This work typifies Oehlen’s 1980s approach to self-portraiture, demonstrating the manner in which he inverted the traditional idealism of the trope and ruthlessly satirised its historic practitioners. In Oehlen’s own words: “I never took figurative work seriously, even when I did it. I thought it was bullshit. The early self-portraits are highly ironic” (Albert Oehlen cited in: Jennifer Samet, ‘Beer with a Painter: Albert Oehlen’, Hyperallergic, April 2017, online). Thus, in the present work, Oehlen identifies with art-historical mores in order to undermine and ridicule them. He shows himself in typical classical semi-profile pose and cropped to bust format, but with an intentionally warped visage: misshapen uneven eyes, thick stubble, and lank hair; carefully modelled flesh is replaced with brown paint smeared down the cheeks, and the traditional silk curtain backdrop is swapped out for a chain link fence more apt for post-war Berlin. Oehlen built upon the foundations of sardonic mockery established in this work and made his subsequent self-portraits even more self-deprecatory: he painted himself clutching a skull and holding a painter’s palette in bathetic parody of the classic Vanitas composition, and as a rutting stag in ironic imitation of neo-Expressionist painters like Helmut Middendorf, who were commonly held to be testosterone fuelled alpha-artists. The cynical subversion reached its peak in Self-Portrait with Shitty Underpants and Blue Mauritius, which marks the nadir of the artist’s depictions of himself. The inclusion of the ‘Blue Mauritius’ postage stamp in this painting – which at the time was famous for its incredible value as a collector’s item – introduces a thinly veiled critique of the sky rocketing art market of 1980s Germany.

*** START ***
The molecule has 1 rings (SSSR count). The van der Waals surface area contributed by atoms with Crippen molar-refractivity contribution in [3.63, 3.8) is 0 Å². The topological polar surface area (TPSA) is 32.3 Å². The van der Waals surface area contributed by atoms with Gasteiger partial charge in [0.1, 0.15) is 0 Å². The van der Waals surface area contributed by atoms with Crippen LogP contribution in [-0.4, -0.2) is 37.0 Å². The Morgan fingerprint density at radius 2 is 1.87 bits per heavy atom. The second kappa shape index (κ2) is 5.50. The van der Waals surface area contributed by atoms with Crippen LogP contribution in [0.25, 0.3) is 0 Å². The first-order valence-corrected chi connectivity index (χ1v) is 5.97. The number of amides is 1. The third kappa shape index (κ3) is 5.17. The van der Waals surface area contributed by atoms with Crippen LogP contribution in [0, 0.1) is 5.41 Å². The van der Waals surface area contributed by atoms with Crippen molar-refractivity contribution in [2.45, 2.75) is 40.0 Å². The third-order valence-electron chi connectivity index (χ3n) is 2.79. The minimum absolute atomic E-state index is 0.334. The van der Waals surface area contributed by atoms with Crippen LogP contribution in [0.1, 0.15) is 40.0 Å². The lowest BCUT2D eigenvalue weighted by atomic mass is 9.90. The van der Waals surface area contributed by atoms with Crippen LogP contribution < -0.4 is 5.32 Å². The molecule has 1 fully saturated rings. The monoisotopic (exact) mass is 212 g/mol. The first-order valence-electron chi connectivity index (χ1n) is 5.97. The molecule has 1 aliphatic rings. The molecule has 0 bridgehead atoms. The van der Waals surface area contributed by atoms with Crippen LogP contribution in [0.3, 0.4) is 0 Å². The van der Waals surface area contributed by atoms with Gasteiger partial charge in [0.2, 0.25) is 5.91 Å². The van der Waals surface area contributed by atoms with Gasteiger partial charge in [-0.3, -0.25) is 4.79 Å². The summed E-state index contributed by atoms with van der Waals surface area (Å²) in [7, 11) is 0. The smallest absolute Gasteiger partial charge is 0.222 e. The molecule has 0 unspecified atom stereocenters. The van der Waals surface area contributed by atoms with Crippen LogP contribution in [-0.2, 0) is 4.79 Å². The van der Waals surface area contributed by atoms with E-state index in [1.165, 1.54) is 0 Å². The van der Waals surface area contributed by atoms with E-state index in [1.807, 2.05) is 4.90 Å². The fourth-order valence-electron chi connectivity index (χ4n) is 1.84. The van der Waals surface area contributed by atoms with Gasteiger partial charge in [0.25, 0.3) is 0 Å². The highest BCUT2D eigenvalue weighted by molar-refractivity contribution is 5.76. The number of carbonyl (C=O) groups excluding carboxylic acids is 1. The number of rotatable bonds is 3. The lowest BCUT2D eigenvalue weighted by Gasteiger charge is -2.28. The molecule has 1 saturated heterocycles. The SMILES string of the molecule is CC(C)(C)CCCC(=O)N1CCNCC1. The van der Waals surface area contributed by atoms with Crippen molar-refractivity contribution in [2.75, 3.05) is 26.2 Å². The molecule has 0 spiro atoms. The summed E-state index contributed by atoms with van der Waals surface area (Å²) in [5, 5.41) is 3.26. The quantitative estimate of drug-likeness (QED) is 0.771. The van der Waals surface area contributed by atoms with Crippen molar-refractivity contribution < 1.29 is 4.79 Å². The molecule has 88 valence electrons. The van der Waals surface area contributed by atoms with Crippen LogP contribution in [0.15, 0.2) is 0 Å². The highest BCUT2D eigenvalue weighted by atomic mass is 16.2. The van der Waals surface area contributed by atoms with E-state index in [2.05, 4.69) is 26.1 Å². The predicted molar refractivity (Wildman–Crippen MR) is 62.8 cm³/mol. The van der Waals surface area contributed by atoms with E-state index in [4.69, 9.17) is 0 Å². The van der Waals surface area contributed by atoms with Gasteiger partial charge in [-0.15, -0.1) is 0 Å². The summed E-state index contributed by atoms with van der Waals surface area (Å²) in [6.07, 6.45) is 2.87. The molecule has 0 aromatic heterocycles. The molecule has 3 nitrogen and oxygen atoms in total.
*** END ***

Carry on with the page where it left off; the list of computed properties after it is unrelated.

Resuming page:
By pasting a mirror onto his canvas, Oehlen further identifies this work with art-history. The mirror as symbol recalls allegories of Vanity in renderings of classical mythology, and the story of Narcissus. Meanwhile the mirror as object mocks and emphasises the vanity of the traditional artist’s self-portrait process by abbreviating it: where other artists looked from mirror to canvas and back, aiming to reproduce their image, Oehlen paints directly over his mirror, spoofing the diligence of his predecessor’s process and undermining their integrity. We wonder: if Albrecht Dürer had made his self-portraits like this, would he have looked so pretty? Oehlen also uses the mirror in this work as a clever compositional device that includes the viewer in the composition. He crudely repeats the trick of the curved mirror at the back of Jan van Eyck’s Arnolfini Portrait, and brashly imitates the vast mirror behind the bar in Edouard Manet’s Bar aux Folies Bergère: his mirror extends the spectre of the work out into the gallery space and makes the viewer both subject and object. In this way, Oehlen not only satirises the artists of history who self-aggrandised their image with idealised portraits, but also appears to lampoon the art viewer – implying the vanity of their connoisseurship and subtly questioning the motives behind their gaze. The mirrors in Oehlen’s paintings are, above all, a device with which he examines the limits of his chosen medium. His mirrors are not just reflections of reality but also reflections of painting: “a mirror image and a painting show comparable views of duplicated nature – like a painting with a central perspective, a mirror reproduces three-dimensional objects with the help of light and shadow, but without rendering them graspable” (Katia Hesch, op. cit., p. 29).
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